In Australia, policy mandates to include people with lived experience started in the 1990s, and ever since, government plans and standards have recognized the employment of PSWs (Byrne et al., 2019) and have advocated for the employment of lived experience roles as essential to the implementation and development of recovery-orientated service delivery (Byrne et al., 2019; Franke et al., 2010). Despite this policy environment, challenges persist in Australia because of prevalence of the medical model and tokenism of lived experience (Byrne et al., 2016; Ehrlich et al., 2020), indicating that policies that are not accompanied by changes in the dominant views in the social/cultural environment may lead to compliance but not genuine change in terms of embedding peer support in the mental health system (Siantz et al., 2016). The importance of increasing political commitment has been highlighted as a means to develop legal requirements and stipulations that are favourable to PSW role integration in the mental health system (Burr et al., 2020). These legal requirements in turn help legitimize the PSW role as an integral part of the system. However, the literature also calls for caution so as not to tightly regulate or prescribe the PSW role, pointing to potential disadvantages and explaining that peer support involves inherent creativity and flexibility in the role, which enables PSWs to provide individualized support (Asad & Chreim, 2016; Berry et al., 2011; McCarthy et al., 2019).
Economic & Financial Context
Providing financing for PSWs’ services has been an influencing factor, and countries that have accounted for peer support services in the financial structure of the health system have been able to integrate the PSW role in mental health care (Grant et al., 2012). For example, several states in the US have provided Medicaid reimbursement for services of certified peer specialists and paved the way for PSWs to be formally employed (Grant et al., 2012). Literature shows that system-level funding support enables financial arrangements for PSWs within mental health organizations, e.g., through funding for embedded peer support programs in mental health care or the development of training opportunities (Davis et al., 2010; Ibrahim et al., 2020). Research also indicates that PSW services create a social return on investment and emerging evidence supports the economic justification of investing in the recovery-focused services that they provide (Ibrahim et al., 2020).
Despite the relative affordability of services of PSWs, obstacles remain to formal integration of their role in mental health systems, due in part to enduring patterns and established views. Peer support comes from a history of consumer-run movement (eighteenth century in Europe and during the 1970s and 1980s in North America) which is founded on naturally occurring, voluntary peer support (Ibrahim et al., 2020; Mulvale et al., 2019). Therefore, PSWs have a long history of not being paid for the services they offer. The interlevel impact of a history of voluntary work is reflected at the level of organizations, where there tends to be absence of pay scale and other HR policies related to PSW remuneration (Hebert et al., 2008; Ibrahim et al., 2020; Wall et al., 2020). This reflects a relative devaluation of the PSWs’ skills within the hierarchy of occupations in mental health care (Asad & Chreim, 2016).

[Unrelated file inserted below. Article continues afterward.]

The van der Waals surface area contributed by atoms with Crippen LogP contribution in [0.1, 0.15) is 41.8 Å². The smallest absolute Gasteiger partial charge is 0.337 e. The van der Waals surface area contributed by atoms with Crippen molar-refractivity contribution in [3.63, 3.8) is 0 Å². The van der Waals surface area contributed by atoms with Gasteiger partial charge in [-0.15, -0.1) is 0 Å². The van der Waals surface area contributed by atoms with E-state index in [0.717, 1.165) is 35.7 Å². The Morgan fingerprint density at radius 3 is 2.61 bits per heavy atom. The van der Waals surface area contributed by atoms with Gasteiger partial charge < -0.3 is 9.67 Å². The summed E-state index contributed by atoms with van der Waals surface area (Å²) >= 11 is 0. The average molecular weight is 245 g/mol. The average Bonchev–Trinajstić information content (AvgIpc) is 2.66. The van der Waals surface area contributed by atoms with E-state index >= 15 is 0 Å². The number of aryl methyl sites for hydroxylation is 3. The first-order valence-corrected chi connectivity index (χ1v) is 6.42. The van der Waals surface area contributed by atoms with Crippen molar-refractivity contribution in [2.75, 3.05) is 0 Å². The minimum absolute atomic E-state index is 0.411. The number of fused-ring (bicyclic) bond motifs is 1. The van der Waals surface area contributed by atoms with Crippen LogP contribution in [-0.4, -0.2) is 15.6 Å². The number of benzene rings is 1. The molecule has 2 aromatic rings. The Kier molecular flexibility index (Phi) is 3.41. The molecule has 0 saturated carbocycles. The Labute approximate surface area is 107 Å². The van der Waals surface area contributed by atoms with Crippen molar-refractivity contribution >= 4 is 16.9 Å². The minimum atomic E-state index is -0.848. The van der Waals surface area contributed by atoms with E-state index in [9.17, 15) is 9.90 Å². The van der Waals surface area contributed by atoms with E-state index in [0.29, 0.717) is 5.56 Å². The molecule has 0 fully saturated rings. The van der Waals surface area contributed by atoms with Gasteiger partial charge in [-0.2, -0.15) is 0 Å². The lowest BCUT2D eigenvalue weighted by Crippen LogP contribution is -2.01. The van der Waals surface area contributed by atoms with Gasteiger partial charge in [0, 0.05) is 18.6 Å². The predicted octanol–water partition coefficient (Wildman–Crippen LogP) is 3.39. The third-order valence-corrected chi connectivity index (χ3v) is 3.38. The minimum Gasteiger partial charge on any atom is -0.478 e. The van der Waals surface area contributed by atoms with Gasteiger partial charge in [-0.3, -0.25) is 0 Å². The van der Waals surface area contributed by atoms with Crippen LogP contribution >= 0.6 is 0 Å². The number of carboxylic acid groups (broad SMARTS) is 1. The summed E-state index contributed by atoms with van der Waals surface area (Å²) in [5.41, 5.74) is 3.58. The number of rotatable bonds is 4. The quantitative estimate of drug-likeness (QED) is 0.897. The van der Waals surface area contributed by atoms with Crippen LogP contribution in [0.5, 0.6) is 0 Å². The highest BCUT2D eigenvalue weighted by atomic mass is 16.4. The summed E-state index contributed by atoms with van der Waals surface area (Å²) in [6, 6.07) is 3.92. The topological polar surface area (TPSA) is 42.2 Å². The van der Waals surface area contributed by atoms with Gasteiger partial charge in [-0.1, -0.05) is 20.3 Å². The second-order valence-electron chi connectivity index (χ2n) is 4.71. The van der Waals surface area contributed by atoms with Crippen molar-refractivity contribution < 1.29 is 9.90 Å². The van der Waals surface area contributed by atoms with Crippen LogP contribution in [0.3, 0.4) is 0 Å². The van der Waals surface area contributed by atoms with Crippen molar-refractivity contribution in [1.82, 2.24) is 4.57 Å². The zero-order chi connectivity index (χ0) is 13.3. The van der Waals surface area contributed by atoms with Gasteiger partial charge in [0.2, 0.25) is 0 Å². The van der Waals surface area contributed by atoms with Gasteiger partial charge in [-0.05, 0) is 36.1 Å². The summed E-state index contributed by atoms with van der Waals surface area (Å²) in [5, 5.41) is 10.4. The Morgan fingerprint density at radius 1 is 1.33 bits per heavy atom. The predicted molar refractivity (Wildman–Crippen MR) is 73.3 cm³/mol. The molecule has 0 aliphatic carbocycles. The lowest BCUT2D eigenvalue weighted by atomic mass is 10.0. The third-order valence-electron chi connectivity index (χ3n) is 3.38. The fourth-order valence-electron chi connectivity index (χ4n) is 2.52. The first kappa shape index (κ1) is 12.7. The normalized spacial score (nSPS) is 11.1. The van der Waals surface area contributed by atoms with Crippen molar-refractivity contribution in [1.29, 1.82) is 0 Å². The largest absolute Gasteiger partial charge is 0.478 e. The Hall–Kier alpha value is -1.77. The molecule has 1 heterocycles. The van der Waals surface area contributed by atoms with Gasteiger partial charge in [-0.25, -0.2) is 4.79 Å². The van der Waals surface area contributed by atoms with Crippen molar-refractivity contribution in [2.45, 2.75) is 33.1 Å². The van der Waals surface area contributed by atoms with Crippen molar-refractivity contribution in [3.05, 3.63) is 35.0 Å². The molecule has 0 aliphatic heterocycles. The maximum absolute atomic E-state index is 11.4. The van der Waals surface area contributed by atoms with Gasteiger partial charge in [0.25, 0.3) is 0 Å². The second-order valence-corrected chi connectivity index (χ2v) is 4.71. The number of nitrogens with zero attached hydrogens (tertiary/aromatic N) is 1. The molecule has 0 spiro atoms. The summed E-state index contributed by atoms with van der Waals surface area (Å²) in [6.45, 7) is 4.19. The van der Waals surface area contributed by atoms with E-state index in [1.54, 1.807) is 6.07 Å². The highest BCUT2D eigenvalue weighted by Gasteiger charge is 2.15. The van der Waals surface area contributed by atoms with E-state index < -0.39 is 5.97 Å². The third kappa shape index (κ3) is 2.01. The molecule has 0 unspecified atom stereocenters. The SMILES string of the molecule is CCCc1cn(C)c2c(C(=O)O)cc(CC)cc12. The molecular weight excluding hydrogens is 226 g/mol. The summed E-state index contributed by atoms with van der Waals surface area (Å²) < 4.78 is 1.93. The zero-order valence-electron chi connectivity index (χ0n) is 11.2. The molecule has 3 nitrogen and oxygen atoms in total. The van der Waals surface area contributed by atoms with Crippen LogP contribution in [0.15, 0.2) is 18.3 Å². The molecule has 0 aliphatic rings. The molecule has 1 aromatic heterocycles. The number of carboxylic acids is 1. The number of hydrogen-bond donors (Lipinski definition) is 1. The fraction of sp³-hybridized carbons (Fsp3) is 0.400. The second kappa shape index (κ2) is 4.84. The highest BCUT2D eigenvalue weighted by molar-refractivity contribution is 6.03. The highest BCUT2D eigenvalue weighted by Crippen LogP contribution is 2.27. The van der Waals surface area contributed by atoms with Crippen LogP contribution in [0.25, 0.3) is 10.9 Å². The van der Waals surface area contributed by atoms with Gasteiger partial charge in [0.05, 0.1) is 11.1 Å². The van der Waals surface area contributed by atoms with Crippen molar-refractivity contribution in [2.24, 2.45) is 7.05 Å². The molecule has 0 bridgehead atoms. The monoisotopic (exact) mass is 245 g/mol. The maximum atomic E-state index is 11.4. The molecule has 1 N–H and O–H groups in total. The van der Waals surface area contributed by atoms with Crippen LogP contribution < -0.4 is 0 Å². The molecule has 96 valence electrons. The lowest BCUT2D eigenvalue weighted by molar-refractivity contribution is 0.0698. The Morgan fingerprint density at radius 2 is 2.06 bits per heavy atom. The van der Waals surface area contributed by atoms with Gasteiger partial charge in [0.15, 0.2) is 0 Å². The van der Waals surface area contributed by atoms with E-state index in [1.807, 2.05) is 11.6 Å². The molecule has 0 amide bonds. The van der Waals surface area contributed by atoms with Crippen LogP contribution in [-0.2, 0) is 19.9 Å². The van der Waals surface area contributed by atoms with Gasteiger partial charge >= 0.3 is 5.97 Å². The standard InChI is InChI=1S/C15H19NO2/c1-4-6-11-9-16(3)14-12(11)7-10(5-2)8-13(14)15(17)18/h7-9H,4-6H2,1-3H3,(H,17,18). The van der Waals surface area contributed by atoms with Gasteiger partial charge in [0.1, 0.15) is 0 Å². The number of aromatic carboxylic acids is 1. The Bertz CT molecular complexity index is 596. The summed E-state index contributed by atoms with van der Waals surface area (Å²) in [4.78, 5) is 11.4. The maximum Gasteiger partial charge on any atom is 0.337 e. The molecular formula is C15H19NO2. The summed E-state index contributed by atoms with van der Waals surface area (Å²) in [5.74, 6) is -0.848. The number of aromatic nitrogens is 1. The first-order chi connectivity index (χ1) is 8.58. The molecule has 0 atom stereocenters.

Other high level economic factors such as national economic uncertainty can pose barriers to funding that can secure PSWs’ employment. For example, in the US, the 2008 economic crisis budget cuts could jeopardize PSWs’ position mainly because Medicaid funding could be eliminated for services of the certified peer specialists (Grant et al., 2012). Economic uncertainty as an influencing factor is a topic that has not received sufficient attention in the literature.
In sum, impediments to implementation of the PSW role in mental health care systems include dominant and enduring structures and discourses on mental heath care that favor the medical approach and professional designation in service delivery, discrimination against and lack of understanding of the value of recovery for mental health, and economic uncertainty that leads to cuts in mental health services. However, in various jurisdictions, there appears to be a shift in views and increasing recognition of the value of peer support, the provision of training and certification that enhance the legitimacy of the role, changes in policies and regulations, and increased financing that enable integration of the PSW role in the mental health care system.
Factors at the Meso Level of Analysis
Factors at the meso level include organizational culture, organizational leadership, change management and workplace strategy, and human resource management policies.
Peer support services are offered within organizations that have different organizational cultures. Literature often refers to common challenges relating to PSWs’ integration into more hierarchical organizations—challenges that include lack of appropriate supervision (Creamer et al., 2012; Gopalan et al., 2017) and unclear role definitions, accountability, and boundaries (Byrne et al., 2019). These organizations tend to show apprehension relating to PSWs’ access to peers’ medical records (Chinman et al., 2010).
Comparative studies including organizations with more or less hierarchical cultures have been conducted to identify how contextual factors influence PSW role implementation. In a study in the US, Moran et al. (2013) found that contextual factors that create challenges to the PSW role differ between “conventional” mental health settings (e.g., ACT teams) and consumer-run agencies. They showed that challenges for the employed PSWs in conventional mental health services that are run by non-peers include direct and indirect expressions of prejudice, lack of recovery focus, and being the only PSW in the organization. A comparative case study in the UK showed that expectations related to the role of PSWs vary across organizations (Gillard et al., 2015). This study showed that in organizations with a structured and hierarchical culture, the distinctiveness of the PSW role in bringing a “meaningfully different practice” was undermined as the expectations from the PSWs were that they demonstrate roles similar to existing health care roles that have “clinical-like boundaries” (p.690). Hence the role became constrained, and when its implementation was an early decision with lack of understanding of the role in the team, staff resistance occurred. In contrast, the PSW role maintained its distinctiveness in organizations with a solid collective understanding of the role and a culture supportive of peer work (Gillard et al., 2015).